Guthrie553
Cedar501
Benton431
Cherokee410
Monroe415
Jones370
Shelby370
Osceola360
Jefferson360
Marion350
Dickinson350
Buchanan341
Iowa340
Clayton343
Cerro Gordo331
Madison292
Lee290
Sac280
Davis280
Emmet270
Fayette270
Clay270
Monona260
Harrison260
Hardin240
Lyon240
Winneshiek240
Lucas222
Mills200
Grundy200
Franklin200
Humboldt201
Pocahontas200
Delaware191
Floyd191
Hancock180
Appanoose173
Butler161
Kossuth160
Carroll151
Ida150
Greene150
Keokuk140
Jackson140
Page140
Audubon131
Cass130
Chickasaw130
Howard120
Winnebago110
Calhoun100
Union100
Van Buren90
Adair90
Montgomery92
Adams70
Palo Alto70
Ringgold40
Fremont40
Mitchell40
Worth30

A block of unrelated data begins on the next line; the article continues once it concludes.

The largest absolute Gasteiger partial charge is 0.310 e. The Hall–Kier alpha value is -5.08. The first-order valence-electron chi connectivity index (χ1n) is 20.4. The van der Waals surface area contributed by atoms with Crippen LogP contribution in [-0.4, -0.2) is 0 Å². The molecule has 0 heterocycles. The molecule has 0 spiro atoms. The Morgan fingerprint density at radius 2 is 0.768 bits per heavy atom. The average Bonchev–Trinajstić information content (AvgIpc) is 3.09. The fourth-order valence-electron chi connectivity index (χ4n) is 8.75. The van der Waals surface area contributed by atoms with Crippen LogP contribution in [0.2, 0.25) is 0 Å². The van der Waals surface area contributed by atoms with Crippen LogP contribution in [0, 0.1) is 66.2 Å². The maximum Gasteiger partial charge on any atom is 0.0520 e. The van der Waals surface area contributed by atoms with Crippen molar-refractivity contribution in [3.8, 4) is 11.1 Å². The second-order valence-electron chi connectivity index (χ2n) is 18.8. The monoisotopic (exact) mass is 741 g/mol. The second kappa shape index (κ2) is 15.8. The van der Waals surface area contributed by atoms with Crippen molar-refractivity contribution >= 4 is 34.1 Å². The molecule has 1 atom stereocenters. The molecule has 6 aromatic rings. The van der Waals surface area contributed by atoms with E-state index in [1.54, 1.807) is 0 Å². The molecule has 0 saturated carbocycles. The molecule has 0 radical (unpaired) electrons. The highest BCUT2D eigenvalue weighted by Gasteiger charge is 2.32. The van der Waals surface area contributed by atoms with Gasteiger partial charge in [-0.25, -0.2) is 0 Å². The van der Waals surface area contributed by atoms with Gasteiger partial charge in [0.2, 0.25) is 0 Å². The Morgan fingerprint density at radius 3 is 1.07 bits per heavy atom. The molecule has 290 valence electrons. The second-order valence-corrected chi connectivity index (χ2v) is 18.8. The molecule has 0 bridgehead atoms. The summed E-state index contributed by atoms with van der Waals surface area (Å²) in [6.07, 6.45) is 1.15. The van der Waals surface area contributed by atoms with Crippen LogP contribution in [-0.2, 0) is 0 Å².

Unassigned20
Wayne10
Decatur10
Rochester
Broken Clouds
61° wxIcon
Hi: 79° Lo: 61°
Feels Like: 61°
Mason City
Broken Clouds
66° wxIcon
Hi: 82° Lo: 65°
Feels Like: 66°
Albert Lea
Broken Clouds
64° wxIcon
Hi: 80° Lo: 65°
Feels Like: 64°
Austin
Broken Clouds
61° wxIcon
Hi: 83° Lo: 65°
Feels Like: 61°
Charles City
Overcast
64° wxIcon
Hi: 82° Lo: 62°
Feels Like: 64°
Weekend looks nice
KIMT Radar
KIMT Eye in the sky

Latest Video

Image

Chris' PM Weather Forecast 6/5

Image

Gyms, fitness centers set to reopen

Image

Easing restrictions for MN restaurants and gyms

Image

Charles City vigil for George Floyd

Image

Hawkeye Harvest Foodbank partnership

Image

Next phase of Minnesota reopening

Image

Rental Assistance program for Rochester

Image

IA Care Homes Could Reopen to Visitors

Image

'Color Me Mine' Location Closes for Good

Image

Getting Your Fair Food Fix During the Pandemic

Community Events